August 24, 2020
UW nanotechnology infrastructure gets a boost from National Science Foundation
The National Science Foundation (NSF) has awarded the University of Washington (UW) and Oregon State University (OSU) a five-year, $5 million grant to advance nanoscale science, engineering, and technology research in the Pacific Northwest. Known as the Northwest Nanotechnology Infrastructure (NNI), the UW and OSU partnership is one of 16 sites in the NSF’s National Nanotechnology Coordinated Infrastructure (NNCI) program. NNCI sites provide researchers from academia and industry access to leading-edge fabrication and characterization tools at university facilities.
This award will support UW and OSU nanotechnology facilities, enabling innovations in materials and devices, including quantum photonic devices, perovskite solar cells, and flexible electronics for displays and biomedical sensors.
“We are proud to be part of this national network as the Pacific Northwest’s nanotechnology hub,” said NNI site director and UW Institute of Nano-engineered Systems director Karl Böhringer. “NSF’s continued support of our region’s nanotechnology infrastructure will enable us to lower barriers to access for biomedical users, offer additional training opportunities to facility staff, and expand nanotechnology education in tribal schools and community colleges in the region.”
“NNCI helps scientists and engineers in diverse fields solve challenging convergent research problems” said Dawn Tilbury, NSF assistant director for Engineering. “Research and education through NNCI will continue to yield nanotechnology innovations – from interconnects for quantum systems to high-resolution imaging to brain-implanted sensors – that bring economic and societal benefits to us all.”
Headquartered at the UW, the NNI was established with NSF funding in 2015 to strengthen connections between centers of nanotechnology research in the region, and to expand the breadth of equipment and expertise available to scientists with diverse research interests and needs. Over the past five years under NNCI, NNI facilities have seen significant growth, with a 20% increase in users and a near doubling of the hours of equipment use. In recent years, the UW has also made significant investments in nanotechnology infrastructure, including building new spaces dedicated to nanoscience research and equipment, as well as a $37 million renovation and expansion of the Washington Nanofabrication Facility (WNF).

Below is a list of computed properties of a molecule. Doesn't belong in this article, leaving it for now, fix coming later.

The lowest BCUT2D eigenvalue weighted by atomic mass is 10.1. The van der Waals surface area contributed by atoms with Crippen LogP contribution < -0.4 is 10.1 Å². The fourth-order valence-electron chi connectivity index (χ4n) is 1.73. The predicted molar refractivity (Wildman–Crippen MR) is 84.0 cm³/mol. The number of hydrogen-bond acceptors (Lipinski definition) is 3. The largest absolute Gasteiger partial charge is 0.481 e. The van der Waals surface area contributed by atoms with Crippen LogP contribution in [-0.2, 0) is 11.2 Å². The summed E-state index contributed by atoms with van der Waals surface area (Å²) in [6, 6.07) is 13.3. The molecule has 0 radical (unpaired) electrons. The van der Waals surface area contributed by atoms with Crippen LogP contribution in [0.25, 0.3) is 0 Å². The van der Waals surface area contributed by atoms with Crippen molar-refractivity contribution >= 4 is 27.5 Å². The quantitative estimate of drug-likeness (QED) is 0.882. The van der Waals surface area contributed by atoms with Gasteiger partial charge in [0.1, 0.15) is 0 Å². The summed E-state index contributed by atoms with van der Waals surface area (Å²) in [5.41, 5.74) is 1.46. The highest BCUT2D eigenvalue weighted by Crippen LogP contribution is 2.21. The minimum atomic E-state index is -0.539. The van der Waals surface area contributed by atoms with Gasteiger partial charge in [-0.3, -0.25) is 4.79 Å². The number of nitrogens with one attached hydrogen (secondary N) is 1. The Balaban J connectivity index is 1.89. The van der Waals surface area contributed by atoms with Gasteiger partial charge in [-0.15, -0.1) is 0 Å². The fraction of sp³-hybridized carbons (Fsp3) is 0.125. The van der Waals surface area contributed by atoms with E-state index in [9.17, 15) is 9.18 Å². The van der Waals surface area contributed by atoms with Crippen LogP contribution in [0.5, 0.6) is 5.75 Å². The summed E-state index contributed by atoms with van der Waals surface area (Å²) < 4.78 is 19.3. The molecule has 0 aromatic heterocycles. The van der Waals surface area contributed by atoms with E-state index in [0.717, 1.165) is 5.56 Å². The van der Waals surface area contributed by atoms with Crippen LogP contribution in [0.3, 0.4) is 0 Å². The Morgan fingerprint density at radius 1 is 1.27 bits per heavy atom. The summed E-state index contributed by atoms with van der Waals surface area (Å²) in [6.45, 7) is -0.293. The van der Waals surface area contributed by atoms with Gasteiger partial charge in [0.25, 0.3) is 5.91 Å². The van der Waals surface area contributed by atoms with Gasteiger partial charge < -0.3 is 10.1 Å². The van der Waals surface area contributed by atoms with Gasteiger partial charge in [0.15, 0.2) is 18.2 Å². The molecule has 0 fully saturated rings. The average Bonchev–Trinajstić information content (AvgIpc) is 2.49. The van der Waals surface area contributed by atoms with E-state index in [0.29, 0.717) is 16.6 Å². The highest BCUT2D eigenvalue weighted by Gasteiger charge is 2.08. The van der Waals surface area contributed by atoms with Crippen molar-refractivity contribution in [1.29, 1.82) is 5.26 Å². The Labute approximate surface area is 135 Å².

At the UW, NNCI funds support the WNF and the Molecular Analysis Facility (MAF). The WNF is the largest publicly-accessible fabrication facility in the region, providing researchers from academia and industry with access to conventional semiconductor tools and leading-edge fabrication capabilities to make nanoscale structures and devices.
Housed in a custom-designed space with minimal vibration and electromagnetic interference, the MAF offers a range of microscopy, spectroscopy and surface science tools for the characterization and development of novel materials and devices, including those made at the WNF. Both facilities employ a team of full-time staff scientists to help users design, perform, or troubleshoot experiments.
In addition to serving as critical resources for scientists and engineers in academia and industry, NNCI sites, including NNI, offer education and training opportunities for K-12 students and adults.
“We aim to support the development of future engineers and innovators through mentored research training opportunities, course offerings that leverage NNI facilities for hands-on instruction, classroom visits, and participation in larger community events,” said NNI education lead and UW associate dean of academic affairs Daniel Ratner. “Ultimately, our goal is to expand access to nanotechnology so that it can become a more diverse and inclusive discipline.”
In addition to Böhringer, co-principal investigators on NNI include MAF director and bioengineering associate research professor Lara Gamble, chemistry professor David Ginger, electrical & computer engineering professor Mo Li, and bioengineering professor Daniel Ratner.